Tuesday, May 02, 2006
To Be Remembered & To Be Referred
Robyn Greenspan, the Sr. Editor one of our member newsletters, (CareerSmart Advisor) sent me some stats the other day on what was going on in the blogosphere. Pretty wild stuff:
Technorati now tracks over 35.3 Million blogs
- The blogosphere is doubling in size every 6 months
- It is now over 60 times bigger than it was 3 years ago
- On average, a new weblog is created every second of every day
- 19.4 million bloggers (55%) are still posting 3 months after their blogs are created
- Technorati tracks about 1.2 Million new blog posts each day, about 50,000 per hour
With numbers like the foregoing one wonders a lot of things, not the least of which is if all those people are blogging, who the heck is reading it all? Well, as we all know, the answer is a lot of people are, and there continues to be an on going debate about the impact of blogs on almost anything you can name, including one's career.
I came across a blog the other day called Scobleizer. It is authored by Robert Scoble who is a bit of a guru on the subject of blogging and has a book on it entitled: Naked Conversations: How Blogs are Changing the Way Businesses Talk with Customers.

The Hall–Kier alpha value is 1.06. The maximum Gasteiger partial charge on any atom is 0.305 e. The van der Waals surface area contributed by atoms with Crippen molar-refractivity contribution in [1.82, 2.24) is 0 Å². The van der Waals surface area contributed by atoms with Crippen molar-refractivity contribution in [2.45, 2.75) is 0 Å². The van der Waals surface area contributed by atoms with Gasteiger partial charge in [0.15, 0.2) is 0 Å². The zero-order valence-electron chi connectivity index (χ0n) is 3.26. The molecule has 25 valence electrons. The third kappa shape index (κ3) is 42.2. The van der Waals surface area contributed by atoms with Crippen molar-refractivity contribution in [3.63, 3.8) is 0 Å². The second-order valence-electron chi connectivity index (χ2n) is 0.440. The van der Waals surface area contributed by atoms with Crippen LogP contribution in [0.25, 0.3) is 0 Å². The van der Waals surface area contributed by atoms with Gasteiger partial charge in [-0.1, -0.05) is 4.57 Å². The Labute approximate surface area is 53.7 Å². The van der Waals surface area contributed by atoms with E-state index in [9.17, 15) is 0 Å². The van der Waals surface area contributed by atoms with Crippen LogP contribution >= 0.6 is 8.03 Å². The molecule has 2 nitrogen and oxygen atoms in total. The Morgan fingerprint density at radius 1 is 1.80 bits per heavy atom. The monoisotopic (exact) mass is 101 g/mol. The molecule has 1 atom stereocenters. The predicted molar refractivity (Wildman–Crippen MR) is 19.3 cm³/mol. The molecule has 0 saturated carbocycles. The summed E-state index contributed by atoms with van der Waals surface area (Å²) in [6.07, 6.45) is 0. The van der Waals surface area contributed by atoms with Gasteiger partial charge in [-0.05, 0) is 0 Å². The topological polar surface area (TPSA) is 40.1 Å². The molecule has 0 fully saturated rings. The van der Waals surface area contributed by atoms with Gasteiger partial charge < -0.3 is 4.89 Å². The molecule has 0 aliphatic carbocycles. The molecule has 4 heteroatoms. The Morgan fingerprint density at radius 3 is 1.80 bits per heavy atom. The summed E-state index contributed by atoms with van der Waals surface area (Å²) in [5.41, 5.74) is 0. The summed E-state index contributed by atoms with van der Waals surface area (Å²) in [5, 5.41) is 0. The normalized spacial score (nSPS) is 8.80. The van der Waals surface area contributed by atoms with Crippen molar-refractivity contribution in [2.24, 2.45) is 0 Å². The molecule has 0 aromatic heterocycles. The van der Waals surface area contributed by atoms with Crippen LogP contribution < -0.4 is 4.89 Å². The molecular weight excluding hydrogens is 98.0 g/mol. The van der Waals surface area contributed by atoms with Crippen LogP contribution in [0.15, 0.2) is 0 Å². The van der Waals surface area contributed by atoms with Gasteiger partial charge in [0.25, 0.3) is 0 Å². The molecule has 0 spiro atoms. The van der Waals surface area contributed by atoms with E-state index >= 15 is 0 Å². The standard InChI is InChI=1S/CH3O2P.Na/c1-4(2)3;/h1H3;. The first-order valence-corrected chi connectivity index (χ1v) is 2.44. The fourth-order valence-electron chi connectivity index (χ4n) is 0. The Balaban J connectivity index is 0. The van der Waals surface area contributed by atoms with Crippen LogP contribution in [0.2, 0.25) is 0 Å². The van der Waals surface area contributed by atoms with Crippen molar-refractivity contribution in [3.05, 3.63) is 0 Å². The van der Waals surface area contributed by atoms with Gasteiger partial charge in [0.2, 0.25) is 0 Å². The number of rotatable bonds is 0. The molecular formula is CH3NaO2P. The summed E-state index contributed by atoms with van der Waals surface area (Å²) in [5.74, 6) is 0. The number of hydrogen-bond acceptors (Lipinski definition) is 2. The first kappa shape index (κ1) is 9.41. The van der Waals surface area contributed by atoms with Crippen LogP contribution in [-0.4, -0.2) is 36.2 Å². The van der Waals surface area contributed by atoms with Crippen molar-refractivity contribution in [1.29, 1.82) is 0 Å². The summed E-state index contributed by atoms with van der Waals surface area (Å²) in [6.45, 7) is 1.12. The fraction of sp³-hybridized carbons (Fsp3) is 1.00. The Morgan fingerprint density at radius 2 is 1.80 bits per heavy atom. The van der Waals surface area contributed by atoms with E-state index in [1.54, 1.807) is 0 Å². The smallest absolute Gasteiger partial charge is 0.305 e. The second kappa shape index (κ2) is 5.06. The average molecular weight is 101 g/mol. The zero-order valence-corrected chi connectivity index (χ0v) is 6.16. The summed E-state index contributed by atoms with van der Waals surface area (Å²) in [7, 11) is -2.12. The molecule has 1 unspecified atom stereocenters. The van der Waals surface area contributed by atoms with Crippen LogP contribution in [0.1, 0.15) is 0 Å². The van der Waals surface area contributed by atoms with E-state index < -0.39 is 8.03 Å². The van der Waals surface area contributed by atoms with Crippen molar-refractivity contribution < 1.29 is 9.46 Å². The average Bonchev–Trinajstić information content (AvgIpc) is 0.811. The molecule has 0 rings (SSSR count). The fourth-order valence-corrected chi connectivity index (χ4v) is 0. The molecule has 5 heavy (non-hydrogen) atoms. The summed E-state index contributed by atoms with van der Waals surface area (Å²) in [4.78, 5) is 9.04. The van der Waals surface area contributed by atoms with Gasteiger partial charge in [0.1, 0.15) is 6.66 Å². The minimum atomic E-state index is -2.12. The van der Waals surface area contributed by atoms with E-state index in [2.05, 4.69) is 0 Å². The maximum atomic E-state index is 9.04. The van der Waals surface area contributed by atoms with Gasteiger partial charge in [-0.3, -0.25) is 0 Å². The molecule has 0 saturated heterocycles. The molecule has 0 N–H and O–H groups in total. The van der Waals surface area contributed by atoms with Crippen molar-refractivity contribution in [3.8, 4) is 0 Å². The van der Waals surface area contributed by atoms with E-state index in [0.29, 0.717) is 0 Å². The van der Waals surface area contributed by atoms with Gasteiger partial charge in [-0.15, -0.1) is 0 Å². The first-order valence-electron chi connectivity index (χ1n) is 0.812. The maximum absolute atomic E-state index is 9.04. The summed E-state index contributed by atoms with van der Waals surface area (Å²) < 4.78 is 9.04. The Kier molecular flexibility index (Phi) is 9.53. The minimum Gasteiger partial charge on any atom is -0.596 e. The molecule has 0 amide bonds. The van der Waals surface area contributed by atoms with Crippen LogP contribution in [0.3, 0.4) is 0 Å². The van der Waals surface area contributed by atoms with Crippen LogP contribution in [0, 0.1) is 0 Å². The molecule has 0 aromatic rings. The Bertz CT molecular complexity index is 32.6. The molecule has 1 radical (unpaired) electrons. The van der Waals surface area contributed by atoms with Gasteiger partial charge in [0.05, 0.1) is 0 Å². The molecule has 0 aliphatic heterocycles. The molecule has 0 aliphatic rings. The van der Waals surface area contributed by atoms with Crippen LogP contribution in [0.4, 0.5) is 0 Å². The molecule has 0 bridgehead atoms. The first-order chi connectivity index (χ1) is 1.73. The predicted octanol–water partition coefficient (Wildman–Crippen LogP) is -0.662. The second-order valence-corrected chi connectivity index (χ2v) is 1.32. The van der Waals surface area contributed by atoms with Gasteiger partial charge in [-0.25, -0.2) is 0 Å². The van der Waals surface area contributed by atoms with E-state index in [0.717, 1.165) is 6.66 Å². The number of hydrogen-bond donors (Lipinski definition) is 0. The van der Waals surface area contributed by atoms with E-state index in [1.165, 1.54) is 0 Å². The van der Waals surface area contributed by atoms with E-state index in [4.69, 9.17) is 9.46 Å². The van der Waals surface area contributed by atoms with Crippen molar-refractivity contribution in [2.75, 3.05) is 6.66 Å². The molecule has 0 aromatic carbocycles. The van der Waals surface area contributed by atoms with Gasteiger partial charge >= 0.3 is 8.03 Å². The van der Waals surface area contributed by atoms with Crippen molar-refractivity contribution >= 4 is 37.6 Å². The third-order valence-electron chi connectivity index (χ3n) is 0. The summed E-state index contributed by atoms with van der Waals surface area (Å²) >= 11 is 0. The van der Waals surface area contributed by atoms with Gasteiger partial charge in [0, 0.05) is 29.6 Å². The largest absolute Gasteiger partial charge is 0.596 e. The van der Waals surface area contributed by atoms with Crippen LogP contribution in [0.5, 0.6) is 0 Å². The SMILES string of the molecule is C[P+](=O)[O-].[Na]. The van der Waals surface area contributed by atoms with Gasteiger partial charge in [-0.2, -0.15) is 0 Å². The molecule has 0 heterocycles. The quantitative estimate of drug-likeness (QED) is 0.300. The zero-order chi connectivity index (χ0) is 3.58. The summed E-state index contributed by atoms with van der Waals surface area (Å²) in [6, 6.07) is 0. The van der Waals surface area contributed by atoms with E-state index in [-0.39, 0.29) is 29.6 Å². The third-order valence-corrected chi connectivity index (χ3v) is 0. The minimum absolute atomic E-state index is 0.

Of particular interest to me, however, was the commentary going on relative to a posting he had on the site titled Blogging and Careers. By the time I got there, there were already some 17 comments covering a wide variety of flavors.
Even though they have been around for a while, I am not sure anyone is really totally sure if (a) blogs are here to stay, and if so, (b) what they will ultimately morph to.
What I do believe, however, is that when it comes to careers and the managing thereof, the use of telecommunications can be, as they say, a two-edged sword.
Indeed, my colleague Robyn actually has done a fair amount of research on the subject, and because "digital dirt" is becoming such an issue, even wrote a career guide for our members called Dealing With Your Digital Dirt.
On top of that, I got a call a couple of weeks ago from a producer at NBC Nightly News who wanted to talk me about the same subject as they were doing segment on the good, bad, and ugly of putting yourself out on the net be it MySpace, blogs, or whatever.
As the taping was winding down, the producer asked me if there was anything more I thought the audience should know about the impact of managing their careers when people are running around telling the world what they think about almost anything you want to name.
The response that came to my mind was not to try and argue the merits or demerits of "free speech" etc., but to remind people of two things:
1. The world operates on perception, and what you say and how you say it has an enormous impact on the perception they have or will have, and
2. If you are serious about managing your career, at any level, the name of the game is “To Be Remembered & To Be Referred,” and before you press the send button, keep in mind that you can be remembered for the wrong reasons as well as the right reasons.